Your search returned over 400 essays for "sylvia plath"
1  2  3  4  5    Next >>

Analysis of Sylvia Plath's The Bell Jar

- “Perhaps when we find ourselves wanting everything, it is because we are dangerously close to wanting nothing.” ( http://thinkexist.com/quotes/sylvia_plath/) The Bell Jar is a very complicated book that deals with very complex issues. There are numerous ways this book can be examined this paper will focus on analysis through the use of theories. There are a plethora of different theories that could be utilized to dissect this book this paper will focus on five. The first theory to be discussed is structuralism, this theory is composed of many different branches....   [tags: Sylvia Plath]

Term Papers
2556 words | (7.3 pages) | Preview

The Bell Jar By Sylvia Plath

- The Bell Jar, written by Sylvia Plath, starts of in the summer of the mid-1950s. Esther Greenwood, the main character, is a 19 year full of ambition and creativity that works at a popular magazine company. Esther mainly has two “best friends”, Betsy and Doreen. Having a pretty decent life in New York she feels as though she is missing something and that she isn’t experiencing life as some of the other ladies her age are. Esther is faced with the thought of not being what she should be. Which is, what the other women of her age are expected to be, by society’s views....   [tags: The Bell Jar, Sylvia Plath]

Strong Essays
1641 words | (4.7 pages) | Preview

The Poem Mirror By Sylvia Plath

- The poem “Mirror,” by Sylvia Plath, portrays the difficult truth in relation to aging. The poem is told in the point of view of a mirror belonging to an aging woman. The mirror “[is] silver and exact,” with “no preconceptions” (1). It reflects only the truth, real images without distortion. The mirror has been a part of the woman’s life ever since she was young, sitting across her pink, speckled walls acting like “the eye of a little god” (5). As the woman ages, she seems to be in frustration with her appearance, seeking relief by looking at “liars, the candles or the moon” (12)....   [tags: Truth, Poetry, Reality, Sylvia Plath]

Strong Essays
1053 words | (3 pages) | Preview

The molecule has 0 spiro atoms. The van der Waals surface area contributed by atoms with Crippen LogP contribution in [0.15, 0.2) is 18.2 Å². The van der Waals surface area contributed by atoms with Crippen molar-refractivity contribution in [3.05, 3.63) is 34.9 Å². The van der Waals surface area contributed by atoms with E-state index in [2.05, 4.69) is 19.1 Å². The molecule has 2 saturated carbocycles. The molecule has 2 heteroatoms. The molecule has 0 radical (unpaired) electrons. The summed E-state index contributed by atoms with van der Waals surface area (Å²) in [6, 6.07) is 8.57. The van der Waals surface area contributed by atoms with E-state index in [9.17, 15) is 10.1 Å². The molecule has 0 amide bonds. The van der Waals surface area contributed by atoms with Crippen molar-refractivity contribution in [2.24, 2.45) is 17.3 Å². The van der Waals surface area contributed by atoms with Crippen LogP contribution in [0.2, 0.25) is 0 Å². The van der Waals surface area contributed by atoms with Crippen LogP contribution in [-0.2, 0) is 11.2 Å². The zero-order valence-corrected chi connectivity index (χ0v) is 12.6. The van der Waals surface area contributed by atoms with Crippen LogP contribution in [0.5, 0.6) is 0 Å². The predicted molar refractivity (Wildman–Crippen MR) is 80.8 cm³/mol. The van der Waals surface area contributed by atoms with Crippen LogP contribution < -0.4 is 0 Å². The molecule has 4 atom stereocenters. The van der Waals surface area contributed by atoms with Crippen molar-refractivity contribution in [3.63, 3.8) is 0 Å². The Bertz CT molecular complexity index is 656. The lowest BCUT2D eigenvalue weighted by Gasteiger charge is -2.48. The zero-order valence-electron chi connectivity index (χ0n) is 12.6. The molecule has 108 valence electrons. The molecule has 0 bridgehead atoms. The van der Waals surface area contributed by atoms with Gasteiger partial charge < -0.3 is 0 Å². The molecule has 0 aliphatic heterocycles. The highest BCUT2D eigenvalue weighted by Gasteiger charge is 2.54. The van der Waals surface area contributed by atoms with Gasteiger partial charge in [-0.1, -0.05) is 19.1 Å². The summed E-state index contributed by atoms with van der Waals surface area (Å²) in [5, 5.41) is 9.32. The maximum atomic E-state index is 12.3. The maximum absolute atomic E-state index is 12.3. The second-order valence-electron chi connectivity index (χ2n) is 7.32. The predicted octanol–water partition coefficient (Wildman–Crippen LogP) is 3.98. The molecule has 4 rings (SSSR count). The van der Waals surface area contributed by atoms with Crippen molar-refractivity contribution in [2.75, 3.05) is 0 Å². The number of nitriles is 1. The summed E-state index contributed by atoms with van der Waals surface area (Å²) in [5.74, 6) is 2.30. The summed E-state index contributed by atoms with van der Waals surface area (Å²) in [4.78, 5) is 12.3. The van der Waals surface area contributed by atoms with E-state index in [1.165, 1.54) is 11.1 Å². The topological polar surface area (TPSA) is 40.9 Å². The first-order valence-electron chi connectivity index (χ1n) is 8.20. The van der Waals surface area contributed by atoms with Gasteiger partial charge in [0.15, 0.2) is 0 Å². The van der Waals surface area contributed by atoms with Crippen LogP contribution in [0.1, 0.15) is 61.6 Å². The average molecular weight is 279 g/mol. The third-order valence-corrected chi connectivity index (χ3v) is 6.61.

Sylvia Plath And Summer Will Not Come Again

- Born on October 27, 1932 in a suburb of Boston Massachusetts, Sylvia Plath was a famous poet, novelist, and writer. Publishing her first poem in the Boston Herald’s children section, at the age of eight, showed her early interest in poetry. Subsequent to her fathers death, Sylvia Plath’s family moved to Wellesley Massachusetts, where she continued the duration of her scholastic experience until college. Sylvia Plath could be described as an exemplary daughter and star student who earned straight A’s throughout her high school career....   [tags: Sylvia Plath, Electroconvulsive therapy]

Strong Essays
1215 words | (3.5 pages) | Preview

The Beauty Of Nature By Sylvia Plath

- The majestic beauty of nature has inspired artists of all media since the beginning of art. From ancient cave paintings to modern songs such as Michael Jackson’s “Earth Song,” the awe-inspiring wonder of nature has captivated artists and led them to express their emotions through their art. The famous poet Sylvia Plath is no different. Her admiration of the perfection of nature is apparent in many of her works, especially in the poems “I Am Vertical” and “Pheasant”. Through the use of strong contrast created by the juxtaposition of life and death, powerful figurative language, and tone, Plath reveals her hopelessness for her life and her desire to be dead....   [tags: Sylvia Plath, Ted Hughes, Life, Aurelia Plath]

Strong Essays
1334 words | (3.8 pages) | Preview

The Bell Jar By Sylvia Plath

- Sylvia Plath’s autobiography, The Bell Jar, recalls the events of her own mental breakdown and suicide attempt, as well as her restoration and return into the outside world. In so many ways, Plath’s novel is centered around the struggles of a young woman who cannot reach her goals in a male dominated society. In Sylvia Plath’s novel, The Bell Jar, the author utilizes figurative language and concrete examples to explore the traditional gender roles of being a woman in the 1950s. The people familiar with Esther, do not welcome her capability to write poems and novels, but rather try to push her into more traditional female roles....   [tags: Gender role, Woman, Suicide, Sylvia Plath]